Chapter 1

Standby,     Mark!
by Lynn Forshee

The temperature near Caledonia was hovering around 5 or 10 above and I found myself wondering what I was doing eating a lunch of peanut butter sandwiches and some sticky beef and noodles from a mess kitt.  Of course if you didn’t slow down cutting cedars for posts you could strip to the waist and work up an appetite for this type food.  A couple of weeks ago I was in CCC camp 1720 at Bancroft, Iowa where I had worked up all the way from axe and saw man, through the blasting crew, small CAT operator to driving the gas and diesel truck to service the heavy equipment.  At least in the winter I could get into the cab now and then to warm up.  Well, they had noted my interest in Ham radio and asked me to take a transfer to Caledonia Minnesota to teach a class in radio/electronics.

I had in the back of my mind toying with the idea of joining the U.S. Navy but at this time, December 1940, it was not all that easy to get in.  The physical was quite stiff, (and I had a hernia received in falling off the back porch on a tricycle at age 4) and then there was a written exam of 100 questions plus some background checks, etc.  I finally hitchhiked to Mason City and took the exams and thanks to having some dental work done earlier, I did pass.

Of course I did not have the blessings of my mother and she was like most, reluctant to see me go for 6 years.  After receiving my notice of acceptance I reported to the Post Office building in Mason City at the recruiting office with a small group of others where we got our bus tickets to Des Moines.  We stayed in a hotel in Des Moines the night of January 2, 1941.  We reported to the recruiting office there the morning of the 3rd and were sworn in and began our trip to the U.S.  Naval Training Station at Great Lakes, Illinois.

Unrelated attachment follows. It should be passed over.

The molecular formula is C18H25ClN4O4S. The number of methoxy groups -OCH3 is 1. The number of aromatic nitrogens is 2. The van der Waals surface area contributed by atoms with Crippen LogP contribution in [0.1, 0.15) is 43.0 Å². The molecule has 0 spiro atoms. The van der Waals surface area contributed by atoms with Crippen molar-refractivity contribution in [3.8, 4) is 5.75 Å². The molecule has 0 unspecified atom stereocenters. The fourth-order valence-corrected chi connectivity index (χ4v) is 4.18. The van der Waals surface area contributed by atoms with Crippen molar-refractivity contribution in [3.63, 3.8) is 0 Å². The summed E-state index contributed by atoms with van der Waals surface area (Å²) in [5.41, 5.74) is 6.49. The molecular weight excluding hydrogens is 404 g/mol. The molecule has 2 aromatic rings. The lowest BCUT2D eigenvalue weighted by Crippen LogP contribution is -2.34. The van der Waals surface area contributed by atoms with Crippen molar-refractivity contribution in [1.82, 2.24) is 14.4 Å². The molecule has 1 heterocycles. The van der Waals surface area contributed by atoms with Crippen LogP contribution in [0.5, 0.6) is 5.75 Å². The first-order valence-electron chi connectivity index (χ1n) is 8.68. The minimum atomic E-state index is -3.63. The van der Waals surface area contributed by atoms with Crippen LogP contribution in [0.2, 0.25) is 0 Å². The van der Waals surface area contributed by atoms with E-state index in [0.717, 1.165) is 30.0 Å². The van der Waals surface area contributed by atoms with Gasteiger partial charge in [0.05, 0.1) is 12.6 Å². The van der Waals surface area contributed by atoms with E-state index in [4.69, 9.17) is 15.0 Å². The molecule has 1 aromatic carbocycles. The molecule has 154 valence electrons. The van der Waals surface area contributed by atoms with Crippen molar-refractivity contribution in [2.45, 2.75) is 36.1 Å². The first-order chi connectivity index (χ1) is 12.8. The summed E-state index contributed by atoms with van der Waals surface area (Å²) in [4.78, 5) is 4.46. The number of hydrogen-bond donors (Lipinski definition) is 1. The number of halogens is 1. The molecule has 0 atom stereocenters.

We did visit a bit among ourselves and I learned that twin brothers Richard and Robert Leaman, Weiner, Jake Basgall who I knew from the CCC camp in Bancroft and some others were from the Mason City area.

Upon arriving in Great Lakes we were given a meal, marched to the clothing depot and issued our clothing.  This was more than welcome because I had not worn heavy enough clothes for the wind off  Lake Michigan in January.  We were assigned a large dormitory and were instructed on the care and use of a hammock.  Then after changing into the winter blues we marched to sick bay and were given blood tests and a shot.  They were sterilizing the blood withdrawal needles with a bunsen burner and they grabbed one from the hot end of the line which of course let a little puff of smoke rise from my arm upon insertion, whatta ya know, the guy behind me saw it and promptly fainted.  We were then marched to the barber shop and shorn like lambs.

The first night I pulled guard duty and was on shift at reville with instructions to yell as loud as I could to assure that everyone was awake.  Upon shouting they began rolling out of their hammocks and one man in particular literally rolled out, striking his head on the hardwood floor.  He was taken to the base hospital and I was later informed that he had died.

One of the endless rites of the Navy was the morning inspection at muster.  It was with great difficulty that I got ready for this first morning formation.  I say this because someone had stolen my razor and blades (GI issue) from my ditty bag.  I performed the rest of my toilet, didn’t have to worry about the hair, I had left it on the floor of the barber shop but upon standing in the cold for inspection I was told by Chief Martin who was our Company 3 commander that I needed a shave and was ordered to go and get a razor and stand in from the company in the cold and dry shave.  Now someone else was short a razor and I was to learn that the disappearance of such things was almost routine.